4. Self-reported questionnaire

To evaluate the impact of recurrent attacks of respiratory difficulties on the patients activity, life style and their perception to this condition, The patients were invited to answer a self-reported questionnaire. The questionnaire reported by Maat et al; [7] was validated by double translation by 3 bilingual speech language pathologists (Arabic and English languages speakers). This questionnaire included sixteen items and divided into two subscales, Psychosocial impact of the condition and Physical impact of stridor (items of the questionnaire are presented at the appendix). The alpha Cronbach’s reliability of the questionnaire was 0.82. Each item was scored on a 4-point scale where’s zero = no effect & three = severe effect, it was distributed to the patient to fill it twice (one before starting voice therapy and the other six months post therapy program.

5. Conservative treatment program

Long term: Treatment of predisposing factors as cough, asthma & allergy. Avoidance of pollutants and respiratory irritants. Avoid triggers as smoke and air borne irritants. Treatment of LPR and rhinosinusitis (when present) and psychological counseling. Short term: The patient was constantly assured that he had been evaluated and that his condition had been diagnosed accurately and it could be treated successfully with voice rehabilitation, that included relaxation techniques.

  • During acute attack, Quick Sniff Technique was use., The patient was asked to sniff (open VFs) then blow with prolong exhalation with pursed lips on “ssssss”, “shhhhhh”, “ffffffff”, “whhhhhhhh”.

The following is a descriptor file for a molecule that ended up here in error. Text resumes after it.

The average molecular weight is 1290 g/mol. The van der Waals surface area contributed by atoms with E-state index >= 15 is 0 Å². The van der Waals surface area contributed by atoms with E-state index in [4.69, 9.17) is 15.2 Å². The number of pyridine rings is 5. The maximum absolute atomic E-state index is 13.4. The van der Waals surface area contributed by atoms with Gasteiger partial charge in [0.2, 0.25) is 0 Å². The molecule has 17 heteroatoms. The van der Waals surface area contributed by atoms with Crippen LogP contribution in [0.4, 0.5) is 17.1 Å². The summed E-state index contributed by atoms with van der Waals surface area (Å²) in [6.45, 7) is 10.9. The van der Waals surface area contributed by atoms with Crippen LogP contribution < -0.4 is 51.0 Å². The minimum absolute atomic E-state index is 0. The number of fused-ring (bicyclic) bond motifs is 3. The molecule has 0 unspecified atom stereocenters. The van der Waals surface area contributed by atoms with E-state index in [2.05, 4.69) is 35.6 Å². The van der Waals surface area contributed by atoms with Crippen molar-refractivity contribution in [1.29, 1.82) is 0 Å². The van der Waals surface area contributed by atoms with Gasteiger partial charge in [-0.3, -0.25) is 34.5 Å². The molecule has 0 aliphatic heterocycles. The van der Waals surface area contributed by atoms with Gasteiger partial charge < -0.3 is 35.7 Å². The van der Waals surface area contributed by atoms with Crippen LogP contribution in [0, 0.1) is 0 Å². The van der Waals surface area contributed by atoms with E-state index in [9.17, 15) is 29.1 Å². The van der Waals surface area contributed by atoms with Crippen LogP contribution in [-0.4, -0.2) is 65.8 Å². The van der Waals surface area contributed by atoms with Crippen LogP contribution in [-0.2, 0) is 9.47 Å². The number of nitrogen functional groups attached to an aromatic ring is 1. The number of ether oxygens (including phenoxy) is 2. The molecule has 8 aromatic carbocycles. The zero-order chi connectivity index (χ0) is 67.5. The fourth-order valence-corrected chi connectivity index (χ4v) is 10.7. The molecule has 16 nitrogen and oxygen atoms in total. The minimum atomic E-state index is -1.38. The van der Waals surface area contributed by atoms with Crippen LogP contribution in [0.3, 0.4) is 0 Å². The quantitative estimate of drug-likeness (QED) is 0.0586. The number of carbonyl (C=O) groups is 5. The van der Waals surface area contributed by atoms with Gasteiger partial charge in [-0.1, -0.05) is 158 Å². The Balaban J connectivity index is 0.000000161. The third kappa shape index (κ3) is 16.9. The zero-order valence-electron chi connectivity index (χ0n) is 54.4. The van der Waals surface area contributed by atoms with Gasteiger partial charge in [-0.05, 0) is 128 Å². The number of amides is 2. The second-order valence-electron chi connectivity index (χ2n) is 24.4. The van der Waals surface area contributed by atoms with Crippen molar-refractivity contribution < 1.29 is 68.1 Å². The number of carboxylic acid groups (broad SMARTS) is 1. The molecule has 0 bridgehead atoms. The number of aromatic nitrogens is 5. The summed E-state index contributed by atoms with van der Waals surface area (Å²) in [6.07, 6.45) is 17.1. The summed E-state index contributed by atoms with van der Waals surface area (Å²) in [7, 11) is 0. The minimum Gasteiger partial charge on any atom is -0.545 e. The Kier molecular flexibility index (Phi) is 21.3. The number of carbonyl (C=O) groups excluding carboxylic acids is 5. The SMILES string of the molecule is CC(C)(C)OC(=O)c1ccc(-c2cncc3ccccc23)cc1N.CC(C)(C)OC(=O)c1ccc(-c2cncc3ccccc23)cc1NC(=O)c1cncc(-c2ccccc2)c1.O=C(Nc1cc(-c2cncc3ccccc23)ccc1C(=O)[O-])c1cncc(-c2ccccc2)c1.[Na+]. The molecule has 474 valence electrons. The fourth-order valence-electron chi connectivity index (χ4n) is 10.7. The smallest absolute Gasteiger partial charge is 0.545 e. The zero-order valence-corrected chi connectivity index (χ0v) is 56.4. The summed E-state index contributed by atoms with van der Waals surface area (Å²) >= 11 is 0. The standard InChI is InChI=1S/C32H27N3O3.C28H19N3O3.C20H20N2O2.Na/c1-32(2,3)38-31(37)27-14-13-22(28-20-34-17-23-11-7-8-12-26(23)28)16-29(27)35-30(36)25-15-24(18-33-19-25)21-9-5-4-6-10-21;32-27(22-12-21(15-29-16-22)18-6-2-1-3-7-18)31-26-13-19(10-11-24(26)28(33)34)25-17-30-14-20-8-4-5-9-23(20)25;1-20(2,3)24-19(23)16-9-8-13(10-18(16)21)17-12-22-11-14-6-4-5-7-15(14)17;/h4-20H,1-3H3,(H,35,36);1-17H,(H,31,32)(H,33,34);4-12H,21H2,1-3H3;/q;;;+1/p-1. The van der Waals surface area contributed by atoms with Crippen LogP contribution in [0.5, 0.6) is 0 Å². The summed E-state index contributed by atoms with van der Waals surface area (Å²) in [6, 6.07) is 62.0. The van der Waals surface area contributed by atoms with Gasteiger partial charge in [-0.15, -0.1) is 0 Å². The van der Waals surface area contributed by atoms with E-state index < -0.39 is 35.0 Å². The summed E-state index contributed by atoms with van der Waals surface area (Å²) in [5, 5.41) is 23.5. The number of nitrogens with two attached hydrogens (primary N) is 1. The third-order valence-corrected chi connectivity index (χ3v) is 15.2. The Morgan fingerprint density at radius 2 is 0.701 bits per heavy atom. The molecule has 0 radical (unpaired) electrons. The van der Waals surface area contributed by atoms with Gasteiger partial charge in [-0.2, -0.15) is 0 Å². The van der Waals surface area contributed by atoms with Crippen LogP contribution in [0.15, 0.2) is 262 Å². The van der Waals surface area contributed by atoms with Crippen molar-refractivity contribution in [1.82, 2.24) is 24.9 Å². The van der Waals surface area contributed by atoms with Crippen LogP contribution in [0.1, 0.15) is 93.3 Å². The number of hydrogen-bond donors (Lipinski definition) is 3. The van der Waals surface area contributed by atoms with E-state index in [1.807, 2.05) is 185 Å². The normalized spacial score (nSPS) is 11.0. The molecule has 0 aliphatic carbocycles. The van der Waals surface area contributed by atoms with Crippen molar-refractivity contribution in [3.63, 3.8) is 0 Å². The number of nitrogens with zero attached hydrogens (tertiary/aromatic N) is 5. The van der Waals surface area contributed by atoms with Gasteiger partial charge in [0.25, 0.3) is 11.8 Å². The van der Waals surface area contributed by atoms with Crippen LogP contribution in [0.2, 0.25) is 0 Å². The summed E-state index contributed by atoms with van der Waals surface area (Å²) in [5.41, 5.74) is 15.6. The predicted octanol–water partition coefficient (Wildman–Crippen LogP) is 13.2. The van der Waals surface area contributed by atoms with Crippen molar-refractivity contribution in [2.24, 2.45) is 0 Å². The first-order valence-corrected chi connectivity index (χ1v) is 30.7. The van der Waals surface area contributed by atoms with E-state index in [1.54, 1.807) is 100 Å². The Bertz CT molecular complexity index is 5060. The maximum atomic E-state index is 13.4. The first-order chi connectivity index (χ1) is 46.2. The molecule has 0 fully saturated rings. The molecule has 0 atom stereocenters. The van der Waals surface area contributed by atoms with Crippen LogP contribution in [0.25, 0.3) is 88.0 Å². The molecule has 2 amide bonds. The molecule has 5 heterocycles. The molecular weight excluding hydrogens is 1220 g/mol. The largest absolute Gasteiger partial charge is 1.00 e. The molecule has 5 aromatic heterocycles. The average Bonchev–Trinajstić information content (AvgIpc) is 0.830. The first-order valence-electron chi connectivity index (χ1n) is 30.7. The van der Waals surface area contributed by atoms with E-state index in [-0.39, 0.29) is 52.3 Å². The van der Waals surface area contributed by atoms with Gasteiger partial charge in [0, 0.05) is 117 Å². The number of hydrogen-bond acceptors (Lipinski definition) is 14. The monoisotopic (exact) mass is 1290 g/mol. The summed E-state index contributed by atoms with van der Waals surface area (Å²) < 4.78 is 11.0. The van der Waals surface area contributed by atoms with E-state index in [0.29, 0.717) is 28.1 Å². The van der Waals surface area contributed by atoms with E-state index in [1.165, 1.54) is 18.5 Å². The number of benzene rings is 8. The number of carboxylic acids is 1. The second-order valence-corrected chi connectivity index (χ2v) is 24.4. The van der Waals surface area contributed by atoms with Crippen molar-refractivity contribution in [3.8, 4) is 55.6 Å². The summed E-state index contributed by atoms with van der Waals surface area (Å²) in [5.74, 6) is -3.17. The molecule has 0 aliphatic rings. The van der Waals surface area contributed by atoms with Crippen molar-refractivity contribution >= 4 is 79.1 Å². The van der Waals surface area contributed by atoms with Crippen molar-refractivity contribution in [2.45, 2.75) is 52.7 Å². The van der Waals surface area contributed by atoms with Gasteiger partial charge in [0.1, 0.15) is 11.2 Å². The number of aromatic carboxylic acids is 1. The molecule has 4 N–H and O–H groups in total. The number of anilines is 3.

• In between attacks, voice therapy sessions by Smith accent method of voice therapy [21] were done to the patients, each for 20 minutes twice per week for 3 months. The first formal therapy session addressed self-awareness about what happens during an episode of stridor, the use of diaphragmatic breathing for relaxation and generalized muscle tension reduction. The session began with the patient a clear and simple explanation of how the respiratory system coordinates with the phonatory system and how they are affected by muscular tension. Simplified color charts and diagrams of the upper airway downloaded from the internet were used to complement the verbal explanations. The patient was taught how to execute diaphragmatic breathing while concentrating on lip seal, the tongue lying flat on the floor of mouth and the muscles of the face and jaw maintaining a relaxed state. Therapy sessions focused on increasing the patient’s self-awareness of his breathing patterns, increasing his rate respiration using the relaxation techniques established in earlier sessions, without the interference of unnecessary muscular tension.